Vision for a Nation awards funding to the EYElliance

Vision for a Nation has awarded the EYElliance funding of $50,000. Globally 2.5 billion people with poor vision do not have access to affordable eyeglasses. EYElliance is a coalition of multi-sector public, private, and NGO partners and stakeholders that are collaborating to address the world's unmet need for eyeglasses.

In June of this year, the EYElliance will release a report “Eyeglasses for Global Development: Bridging the Visual Divide” published in partnership with the World Economic Forum. Vision for a Nation’s award supports the mission and the action of the EYElliance.

This award aligns with Vision for a Nation’s mission to deliver affordable local eye care in select emerging nations, beginning in the east African nation of Rwanda. Since 2012 Vision for a Nation has supported the Government of Rwanda to build a national primary eye care service that is accessible and affordable to all of the country’s 10.5 million people. No other emerging nation has successfully achieved this critical public health goal.

In April of this year, Vision for a Nation’s founder, James Chen, launched the Clearly Initiative – a global movement that aims to unlock innovative solutions to solve the unmet need for eye care globally.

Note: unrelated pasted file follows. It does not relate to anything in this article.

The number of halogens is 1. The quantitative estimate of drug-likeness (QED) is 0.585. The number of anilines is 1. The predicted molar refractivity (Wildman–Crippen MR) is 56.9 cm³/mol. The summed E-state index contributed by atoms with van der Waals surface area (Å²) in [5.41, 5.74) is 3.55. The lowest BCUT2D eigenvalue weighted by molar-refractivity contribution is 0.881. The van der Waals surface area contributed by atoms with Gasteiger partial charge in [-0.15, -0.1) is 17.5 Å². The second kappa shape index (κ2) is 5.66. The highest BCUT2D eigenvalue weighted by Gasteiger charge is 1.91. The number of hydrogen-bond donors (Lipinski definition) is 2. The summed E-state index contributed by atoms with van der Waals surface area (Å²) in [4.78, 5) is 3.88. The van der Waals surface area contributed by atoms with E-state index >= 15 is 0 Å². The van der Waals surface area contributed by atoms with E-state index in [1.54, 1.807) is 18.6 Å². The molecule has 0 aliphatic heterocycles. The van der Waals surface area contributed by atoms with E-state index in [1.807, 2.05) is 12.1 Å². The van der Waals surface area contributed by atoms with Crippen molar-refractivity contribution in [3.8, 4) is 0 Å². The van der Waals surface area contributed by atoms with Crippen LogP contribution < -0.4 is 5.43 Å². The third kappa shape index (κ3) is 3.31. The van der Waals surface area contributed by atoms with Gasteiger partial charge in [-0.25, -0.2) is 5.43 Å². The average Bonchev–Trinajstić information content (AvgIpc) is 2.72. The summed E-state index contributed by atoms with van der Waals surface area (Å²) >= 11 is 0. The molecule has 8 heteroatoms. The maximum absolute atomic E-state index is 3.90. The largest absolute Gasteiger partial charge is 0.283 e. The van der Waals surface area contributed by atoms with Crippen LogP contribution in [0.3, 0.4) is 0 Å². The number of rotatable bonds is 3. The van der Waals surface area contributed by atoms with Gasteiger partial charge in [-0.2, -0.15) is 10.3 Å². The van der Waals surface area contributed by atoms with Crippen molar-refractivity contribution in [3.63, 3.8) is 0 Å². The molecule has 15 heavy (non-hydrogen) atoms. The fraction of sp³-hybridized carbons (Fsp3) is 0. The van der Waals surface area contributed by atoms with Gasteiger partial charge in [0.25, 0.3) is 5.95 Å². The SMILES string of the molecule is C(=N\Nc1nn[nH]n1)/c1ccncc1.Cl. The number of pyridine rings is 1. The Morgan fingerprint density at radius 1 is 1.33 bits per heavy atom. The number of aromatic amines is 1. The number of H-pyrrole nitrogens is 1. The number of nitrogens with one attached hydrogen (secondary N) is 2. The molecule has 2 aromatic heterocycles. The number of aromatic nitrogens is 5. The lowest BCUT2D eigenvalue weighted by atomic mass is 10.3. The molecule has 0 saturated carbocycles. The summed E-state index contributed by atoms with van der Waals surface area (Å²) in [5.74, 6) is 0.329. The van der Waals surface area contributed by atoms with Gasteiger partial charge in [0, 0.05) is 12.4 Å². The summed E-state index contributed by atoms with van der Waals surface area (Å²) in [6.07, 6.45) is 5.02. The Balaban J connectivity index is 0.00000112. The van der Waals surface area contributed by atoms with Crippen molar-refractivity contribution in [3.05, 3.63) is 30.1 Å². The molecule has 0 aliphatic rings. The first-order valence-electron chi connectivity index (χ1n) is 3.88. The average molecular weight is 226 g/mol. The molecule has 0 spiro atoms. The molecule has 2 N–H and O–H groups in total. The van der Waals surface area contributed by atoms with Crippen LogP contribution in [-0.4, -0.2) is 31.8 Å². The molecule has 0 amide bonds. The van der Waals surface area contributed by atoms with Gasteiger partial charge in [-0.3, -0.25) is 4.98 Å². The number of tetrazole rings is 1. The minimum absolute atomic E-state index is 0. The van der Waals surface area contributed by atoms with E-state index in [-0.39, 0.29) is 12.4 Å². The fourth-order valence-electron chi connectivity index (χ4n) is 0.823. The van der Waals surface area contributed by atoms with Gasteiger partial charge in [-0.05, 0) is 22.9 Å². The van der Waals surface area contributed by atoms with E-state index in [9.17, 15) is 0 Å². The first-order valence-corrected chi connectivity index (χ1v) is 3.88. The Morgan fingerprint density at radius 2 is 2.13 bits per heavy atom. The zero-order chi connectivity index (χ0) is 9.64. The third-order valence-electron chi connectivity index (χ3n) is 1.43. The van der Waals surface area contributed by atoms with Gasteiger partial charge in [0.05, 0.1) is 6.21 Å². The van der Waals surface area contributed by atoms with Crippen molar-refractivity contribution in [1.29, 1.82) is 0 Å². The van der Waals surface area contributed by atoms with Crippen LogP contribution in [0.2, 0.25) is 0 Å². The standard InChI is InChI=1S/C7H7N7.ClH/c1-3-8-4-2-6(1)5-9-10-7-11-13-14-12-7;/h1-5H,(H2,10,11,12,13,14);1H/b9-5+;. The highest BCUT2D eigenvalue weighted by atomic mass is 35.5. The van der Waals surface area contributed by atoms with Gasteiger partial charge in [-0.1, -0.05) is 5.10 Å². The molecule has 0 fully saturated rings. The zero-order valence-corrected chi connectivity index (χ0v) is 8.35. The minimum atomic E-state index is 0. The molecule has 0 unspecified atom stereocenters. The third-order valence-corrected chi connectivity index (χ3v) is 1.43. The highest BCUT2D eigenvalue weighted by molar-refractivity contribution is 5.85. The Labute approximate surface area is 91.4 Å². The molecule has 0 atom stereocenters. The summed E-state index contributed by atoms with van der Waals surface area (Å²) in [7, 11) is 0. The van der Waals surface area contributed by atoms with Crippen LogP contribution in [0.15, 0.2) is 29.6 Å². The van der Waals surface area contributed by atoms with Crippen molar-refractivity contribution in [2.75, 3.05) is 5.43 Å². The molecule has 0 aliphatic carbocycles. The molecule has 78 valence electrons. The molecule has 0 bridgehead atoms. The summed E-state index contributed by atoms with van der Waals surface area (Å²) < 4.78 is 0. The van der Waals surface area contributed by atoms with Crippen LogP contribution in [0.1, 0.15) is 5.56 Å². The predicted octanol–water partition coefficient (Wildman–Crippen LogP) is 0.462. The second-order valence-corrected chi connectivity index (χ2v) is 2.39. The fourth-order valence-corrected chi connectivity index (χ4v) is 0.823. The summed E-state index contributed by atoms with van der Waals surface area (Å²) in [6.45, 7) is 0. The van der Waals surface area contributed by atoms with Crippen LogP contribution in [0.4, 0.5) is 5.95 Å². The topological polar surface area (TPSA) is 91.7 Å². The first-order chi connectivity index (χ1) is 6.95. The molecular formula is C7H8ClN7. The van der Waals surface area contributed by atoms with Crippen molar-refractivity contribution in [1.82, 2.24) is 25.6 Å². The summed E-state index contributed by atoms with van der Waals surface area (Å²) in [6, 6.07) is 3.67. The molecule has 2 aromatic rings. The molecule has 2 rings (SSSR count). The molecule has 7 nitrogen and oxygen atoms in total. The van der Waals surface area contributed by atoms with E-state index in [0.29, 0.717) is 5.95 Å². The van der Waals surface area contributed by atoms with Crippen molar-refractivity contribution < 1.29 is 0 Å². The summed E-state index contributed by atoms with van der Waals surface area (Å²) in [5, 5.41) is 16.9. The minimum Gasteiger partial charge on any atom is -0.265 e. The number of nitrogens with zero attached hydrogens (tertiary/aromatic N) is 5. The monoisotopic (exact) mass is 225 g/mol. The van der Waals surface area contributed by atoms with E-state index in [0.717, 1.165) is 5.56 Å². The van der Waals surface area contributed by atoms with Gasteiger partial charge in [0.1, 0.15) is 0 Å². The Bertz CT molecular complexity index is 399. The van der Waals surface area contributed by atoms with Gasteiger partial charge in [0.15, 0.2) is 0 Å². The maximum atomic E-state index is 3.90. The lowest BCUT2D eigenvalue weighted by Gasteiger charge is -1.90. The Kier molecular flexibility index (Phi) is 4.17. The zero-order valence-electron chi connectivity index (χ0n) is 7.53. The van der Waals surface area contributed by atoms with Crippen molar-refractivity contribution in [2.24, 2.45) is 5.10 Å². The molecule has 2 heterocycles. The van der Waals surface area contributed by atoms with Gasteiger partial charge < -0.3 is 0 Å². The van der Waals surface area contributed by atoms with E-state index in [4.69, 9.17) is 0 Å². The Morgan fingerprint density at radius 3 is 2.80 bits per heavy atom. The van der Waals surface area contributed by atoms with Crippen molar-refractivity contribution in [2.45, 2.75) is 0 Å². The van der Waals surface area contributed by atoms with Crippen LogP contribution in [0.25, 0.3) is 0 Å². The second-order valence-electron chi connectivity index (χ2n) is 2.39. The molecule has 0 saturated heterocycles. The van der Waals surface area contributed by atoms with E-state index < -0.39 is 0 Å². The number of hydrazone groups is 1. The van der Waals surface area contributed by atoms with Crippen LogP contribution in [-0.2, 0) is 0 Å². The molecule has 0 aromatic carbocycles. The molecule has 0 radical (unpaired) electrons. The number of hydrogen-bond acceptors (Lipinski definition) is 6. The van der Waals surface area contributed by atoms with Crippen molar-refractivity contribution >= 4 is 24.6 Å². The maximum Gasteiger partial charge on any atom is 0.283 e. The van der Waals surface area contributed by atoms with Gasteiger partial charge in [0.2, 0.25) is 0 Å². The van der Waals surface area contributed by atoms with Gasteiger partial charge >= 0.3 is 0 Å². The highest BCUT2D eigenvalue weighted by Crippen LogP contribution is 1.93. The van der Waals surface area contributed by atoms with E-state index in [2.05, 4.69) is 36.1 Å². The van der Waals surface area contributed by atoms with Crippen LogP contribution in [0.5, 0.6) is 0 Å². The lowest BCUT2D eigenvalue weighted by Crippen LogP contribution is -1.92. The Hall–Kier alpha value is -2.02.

Dr. Jordan Kassalow, EYElliance co-founder, comments: “We are thrilled to gain support from Vision for a Nation and partner with this high impact organization, the Clearly Initiative, and their Founder James Chen. The scope of this problem requires governments, the private sector, and civil society to join together to bring the gift of sight to many millions throughout the world.”

Tom Rosewall, Vision for a Nation’s CEO, comments: “The impact of simply ‘not being able to see clearly’ negatively impacts all aspects of people’s lives and is a handbrake on personal and national development. Eyeglasses are a proven and cost-effective solution. The EYElliance, together with the Clearly Initiative, have the potential to transform the lives of billions of people by bringing sustained global attention to the issue of poor vision to drive action”.